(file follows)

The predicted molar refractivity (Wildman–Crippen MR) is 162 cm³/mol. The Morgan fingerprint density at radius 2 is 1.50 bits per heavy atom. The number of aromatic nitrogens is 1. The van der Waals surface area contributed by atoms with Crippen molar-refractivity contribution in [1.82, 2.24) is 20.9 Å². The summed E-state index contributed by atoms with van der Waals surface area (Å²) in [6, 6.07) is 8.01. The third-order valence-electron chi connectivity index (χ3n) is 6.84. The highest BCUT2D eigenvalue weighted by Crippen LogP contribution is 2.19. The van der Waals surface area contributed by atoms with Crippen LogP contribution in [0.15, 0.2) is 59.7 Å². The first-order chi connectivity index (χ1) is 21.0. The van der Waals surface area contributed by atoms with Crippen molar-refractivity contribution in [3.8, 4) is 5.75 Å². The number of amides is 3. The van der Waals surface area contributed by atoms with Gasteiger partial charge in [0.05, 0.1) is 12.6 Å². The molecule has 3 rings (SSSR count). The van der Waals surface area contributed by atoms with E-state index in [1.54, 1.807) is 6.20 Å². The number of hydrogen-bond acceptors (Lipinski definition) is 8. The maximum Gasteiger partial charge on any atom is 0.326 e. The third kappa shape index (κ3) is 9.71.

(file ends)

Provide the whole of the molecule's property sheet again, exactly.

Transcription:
The predicted molar refractivity (Wildman–Crippen MR) is 162 cm³/mol. The Morgan fingerprint density at radius 2 is 1.50 bits per heavy atom. The number of aromatic nitrogens is 1. The van der Waals surface area contributed by atoms with Crippen molar-refractivity contribution in [1.82, 2.24) is 20.9 Å². The summed E-state index contributed by atoms with van der Waals surface area (Å²) in [6, 6.07) is 8.01. The third-order valence-electron chi connectivity index (χ3n) is 6.84. The highest BCUT2D eigenvalue weighted by Crippen LogP contribution is 2.19. The van der Waals surface area contributed by atoms with Crippen LogP contribution in [0.15, 0.2) is 59.7 Å². The first-order chi connectivity index (χ1) is 21.0. The van der Waals surface area contributed by atoms with Crippen molar-refractivity contribution in [3.8, 4) is 5.75 Å². The number of amides is 3. The van der Waals surface area contributed by atoms with Gasteiger partial charge in [0.05, 0.1) is 12.6 Å². The molecule has 3 rings (SSSR count). The van der Waals surface area contributed by atoms with E-state index in [1.54, 1.807) is 6.20 Å². The number of hydrogen-bond acceptors (Lipinski definition) is 8. The maximum Gasteiger partial charge on any atom is 0.326 e. The third kappa shape index (κ3) is 9.71.